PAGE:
Netflix: We're a streaming company more than a DVD company

Netflix announced its quarterly earnings yesterday, and while I think we can all agree that a good old fashioned Q3 forward-facing financial statement is generally the bee’s knees, this one is even more interesting than usual: According to the CEO’s statement, “by every measure we are now a streaming company … a majority of our subs will watch more content streamed from Netflix than delivered by us on DVD.” READ FULL STORY

Your weekend guide to DVD schlock

Troll-2-movieEvery week, dozens of movies are dumped onto DVD. But some weeks are special. Why? Because every once in a blue moon, the stars align in a way that an embarrassment of schlocky riches comes out all at once. This week, my friends, is one of those weeks. So if you find yourself with some time on your hands this weekend and you have a craving for cheese, why not check out some of these new releases… READ FULL STORY

What classic movies have let you down?

Love-StoryImage Credit: Everett CollectionThanks to the magical powers of instant Netflix, I’ve been watching a lot of stuff lately that I might not have gotten around to otherwise. (Mostly I watch Friday Night Lights over and over. But sometimes I change it up!) I’ve been going through some romance classics because I can never convince anyone to watch them with me. So, perfect opportunity to finally watch The Way We Were! And Love Story. And be shocked to discover how much I hated both of them. [And solidify my slot on the "definitely going to die alone" list.]

I know, I know: blasphemy. They’re classics! Love means never having to say you’re sorry! Misty water-colored memories! Etc. I’d be willing to grant that these films played somewhat differently at the times of their releases, and that they maybe just haven’t aged well, but holy God was I ever disappointed. I’ve been hearing for decades that these are two of the best, most iconic romances in American film. I could barely stand to finish them.

Surely you have had a similar experience, PopWatchers. You fiiiinally got around to that classic, only to discover that, oh, a third of the film is grating montages (Love Story), or that there are weird glaring gaps in the narrative (The Way We Were). What classic movie has let you down?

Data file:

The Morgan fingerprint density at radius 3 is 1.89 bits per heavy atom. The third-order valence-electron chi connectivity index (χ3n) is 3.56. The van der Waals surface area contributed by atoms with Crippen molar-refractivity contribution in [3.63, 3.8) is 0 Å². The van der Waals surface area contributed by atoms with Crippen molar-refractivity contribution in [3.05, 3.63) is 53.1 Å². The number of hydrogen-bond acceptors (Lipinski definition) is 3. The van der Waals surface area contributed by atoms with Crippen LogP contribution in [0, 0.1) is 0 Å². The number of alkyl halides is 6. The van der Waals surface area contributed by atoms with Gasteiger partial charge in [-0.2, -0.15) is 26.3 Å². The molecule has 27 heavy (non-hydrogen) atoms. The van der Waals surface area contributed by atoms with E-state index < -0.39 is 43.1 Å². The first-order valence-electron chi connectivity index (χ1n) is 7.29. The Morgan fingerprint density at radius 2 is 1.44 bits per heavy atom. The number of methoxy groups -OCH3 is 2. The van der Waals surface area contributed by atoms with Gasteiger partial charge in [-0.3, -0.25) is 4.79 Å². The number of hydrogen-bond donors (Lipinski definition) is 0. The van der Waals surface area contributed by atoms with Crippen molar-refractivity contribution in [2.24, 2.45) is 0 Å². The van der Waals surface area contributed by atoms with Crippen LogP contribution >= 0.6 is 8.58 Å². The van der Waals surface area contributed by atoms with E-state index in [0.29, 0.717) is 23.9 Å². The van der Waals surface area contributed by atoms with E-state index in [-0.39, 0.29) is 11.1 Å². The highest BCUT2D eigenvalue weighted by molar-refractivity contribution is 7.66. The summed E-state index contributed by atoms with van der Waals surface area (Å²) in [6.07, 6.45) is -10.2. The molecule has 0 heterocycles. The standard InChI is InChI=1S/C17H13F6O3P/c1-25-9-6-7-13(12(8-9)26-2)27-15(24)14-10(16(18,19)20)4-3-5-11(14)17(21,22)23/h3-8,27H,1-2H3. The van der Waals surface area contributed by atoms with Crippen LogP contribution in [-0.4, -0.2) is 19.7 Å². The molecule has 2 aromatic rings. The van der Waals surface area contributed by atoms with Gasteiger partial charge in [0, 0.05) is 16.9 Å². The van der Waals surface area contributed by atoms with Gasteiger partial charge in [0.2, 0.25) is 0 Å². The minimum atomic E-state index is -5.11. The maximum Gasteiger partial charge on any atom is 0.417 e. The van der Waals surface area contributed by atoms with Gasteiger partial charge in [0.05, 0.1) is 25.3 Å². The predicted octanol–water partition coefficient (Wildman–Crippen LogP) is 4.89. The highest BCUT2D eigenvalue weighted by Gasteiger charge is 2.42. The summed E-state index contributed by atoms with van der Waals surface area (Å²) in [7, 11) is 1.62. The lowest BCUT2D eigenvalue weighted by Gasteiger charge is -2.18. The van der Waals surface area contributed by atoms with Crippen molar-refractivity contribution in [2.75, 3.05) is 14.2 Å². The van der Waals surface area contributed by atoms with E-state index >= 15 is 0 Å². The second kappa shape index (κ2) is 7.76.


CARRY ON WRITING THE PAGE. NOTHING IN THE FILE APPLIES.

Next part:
Life After Blockbuster. We'll survive.

blockbuster-ripImage Credit: Grave: Daniel Smith/zefa/CorbisYou may want hold off on renewing that membership card — according to a Wall Street website called 24/7, Blockbuster Video could well disappear by the end of next year. Blockbuster’s business model of making its customers actually get off the sofa and go to the store to rent a movie has been rendered hopelessly obsolete by the Internet and mail-delivery rivals like Netflix. Some of Blockbuster’s competition, like Movie Gallery, have already thrown in the towel, announcing that they’re shuttering all their shops. All this, figures 24/7, means you only have till the end of 2011 to return that old copy of Kindergarten Cop that still sitting in your VCR.

Personally, I’m not all that broken up about Blockbuster’s theoretical impending demise. Not to dance on anyone’s grave, but I always resented the chain’s prissy attitude about movie ratings. READ FULL STORY

Jim Carrey and Jenny McCarthy confirm split on Twitter

Jim-Carey-Jenny-MccarthyImage Credit: Alexander Tamargo/Getty ImageJim Carrey and Jenny McCarthy have parted ways after five years together, the couple announced on their Twitter accounts this afternoon. First Carrey tweeted: “Jenny and I have just ended our 5yr relationship. I’m grateful 4 the many blessings we’ve shared and I wish her the very best! S’okay! ?;^>”. McCarthy then tweeted, “Im so grateful for the years Jim and I had together. I will stay committed to Jane [Carrey's daughter] and will always keep Jim as a leading man in my heart.” There’s something poetic about a couple that’s always been a friend of lowbrow comedy announcing the news on Twitter. The only thing that would have made it better is if they had linked to each other, like, “@JennyfromMTV and I have just ended our 5yr relationship…” Probably a space concern. Definitely more respectful in solid black anyway. (For the record, Carrey’s publicist issued the following statement: “Jim and Jenny have recently decided to end their five year relationship. They are grateful for the many blessings they have shared and wish each other the very best.”)

Jokes aside, this was one of the couples I liked. You could imagine the humor that brought them together, and had to respect how they dealt with difficult things, like her son’s autism. Anyone else a little sad?